Awakening Sculpture, Roper's Garden


Heritage Category:
Listed Building
List Entry Number:
Date first listed:
Statutory Address:
Roper's Gardens, Danvers Street, Petyt Place, Old Church Street and Chelsea Embankment, London, SW3 5AX


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Statutory Address:
Roper's Gardens, Danvers Street, Petyt Place, Old Church Street and Chelsea Embankment, London, SW3 5AX

The building or site itself may lie within the boundary of more than one authority.

Greater London Authority
Kensington and Chelsea (London Borough)
Non Civil Parish
National Grid Reference:


Bronze figurative sculpture, signed G Ledward 1915, cast 1922-1923, installed in Roper's Garden 1964.

Reasons for Designation

Gilbert Ledward’s Awakening sculpture, set within Roper’s Garden, Cheyne Walk, Chelsea is listed at Grade II for the following principal reasons:

Architectural interest:

* as a finely rendered figurative sculpture, selected to be the centrepiece of an important garden design of the 1960s by Peter Shepheard.

Historic interest:

* as a significant and well-preserved early work by Gilbert Ledward, a leading figurative sculptor of his generation.

Group value:

* as the centrepiece of Roper’s Garden (registered Grade II; 1468220). The sculpture also forms part of views out from the garden towards the Church of All Saints to the east (listed Grade I; 1189649) and Crosby Hall (Grade II*; 1358160) to the west. To the south-east, along Chelsea Embankment, is a listed lamp standard of 1874 (Grade II; 1080713).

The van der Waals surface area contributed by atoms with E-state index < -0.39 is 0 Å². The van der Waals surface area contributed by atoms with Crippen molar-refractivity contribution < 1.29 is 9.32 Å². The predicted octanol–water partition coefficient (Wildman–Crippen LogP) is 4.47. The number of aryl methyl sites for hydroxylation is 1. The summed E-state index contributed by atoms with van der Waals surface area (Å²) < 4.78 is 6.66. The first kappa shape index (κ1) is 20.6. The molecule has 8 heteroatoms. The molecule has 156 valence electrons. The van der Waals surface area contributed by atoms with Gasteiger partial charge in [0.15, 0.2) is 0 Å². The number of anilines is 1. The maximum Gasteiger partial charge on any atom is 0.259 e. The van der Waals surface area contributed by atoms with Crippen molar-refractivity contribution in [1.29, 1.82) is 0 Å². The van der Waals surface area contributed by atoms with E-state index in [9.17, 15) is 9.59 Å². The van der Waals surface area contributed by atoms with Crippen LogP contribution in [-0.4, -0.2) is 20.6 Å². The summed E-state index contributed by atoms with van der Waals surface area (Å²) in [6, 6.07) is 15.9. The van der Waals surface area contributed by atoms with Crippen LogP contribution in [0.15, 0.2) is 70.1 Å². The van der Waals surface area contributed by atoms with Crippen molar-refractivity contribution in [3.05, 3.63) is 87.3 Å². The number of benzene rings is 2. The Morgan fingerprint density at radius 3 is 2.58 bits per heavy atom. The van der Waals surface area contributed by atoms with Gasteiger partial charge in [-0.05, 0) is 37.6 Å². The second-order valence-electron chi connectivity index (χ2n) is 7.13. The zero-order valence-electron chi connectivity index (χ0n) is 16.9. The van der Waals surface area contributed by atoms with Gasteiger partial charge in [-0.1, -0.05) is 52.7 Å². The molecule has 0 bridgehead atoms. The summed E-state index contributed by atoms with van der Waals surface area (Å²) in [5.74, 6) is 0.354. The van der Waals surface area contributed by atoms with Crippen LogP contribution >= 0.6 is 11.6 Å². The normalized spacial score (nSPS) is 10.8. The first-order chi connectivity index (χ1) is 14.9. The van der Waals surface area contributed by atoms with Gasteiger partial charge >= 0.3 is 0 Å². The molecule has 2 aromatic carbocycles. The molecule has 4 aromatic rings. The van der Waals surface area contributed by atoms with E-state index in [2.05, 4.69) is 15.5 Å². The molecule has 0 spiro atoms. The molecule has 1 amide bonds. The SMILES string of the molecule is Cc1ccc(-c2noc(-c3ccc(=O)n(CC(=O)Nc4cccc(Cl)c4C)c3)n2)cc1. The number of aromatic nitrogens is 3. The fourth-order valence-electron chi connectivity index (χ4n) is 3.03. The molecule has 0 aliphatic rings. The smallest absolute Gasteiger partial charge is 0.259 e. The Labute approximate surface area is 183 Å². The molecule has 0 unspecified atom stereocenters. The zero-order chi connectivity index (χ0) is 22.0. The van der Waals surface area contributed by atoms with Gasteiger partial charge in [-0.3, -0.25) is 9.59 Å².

The Roper’s Garden (or Cheyne Walk Garden) site is at the heart of the old village of Chelsea immediately west of the old parish Church of All Saints. It formed part of the orchard of Sir Thomas More, which he gave to his daughter Margaret on her marriage to William Roper in 1521. In the C19 the area became heavily built up, becoming one of London’s most densely populated boroughs. Chelsea Embankment, which runs along the southern side of the site, was laid out in the early 1870s, opening in 1874. Between 1909 and 1914 Jacob Epstein (1880-1959) had a studio on the site, as commemorated by his sculpture on the east side of the garden (installed June 1972).

During the Second World War the area suffered severe bomb damage. Early in the morning of 17 April 1941, a parachute mine destroyed all the buildings on the site and most of the Church of All Saints opposite, as is commemorated by a recent plaque in the garden to Yvonne Green, a local auxiliary firefighter. Local residents led by the Chelsea Society argued to keep the land as open space following the war, and planted it themselves. In 1960, Peter Shepheard produced a professional design for the gardens, exploiting the basements of the previous buildings to create a sunken garden with walls to keep out some of the traffic noise. The garden was opened on 11 March 1964 by Lady Heath, mayor of Chelsea and remains little altered.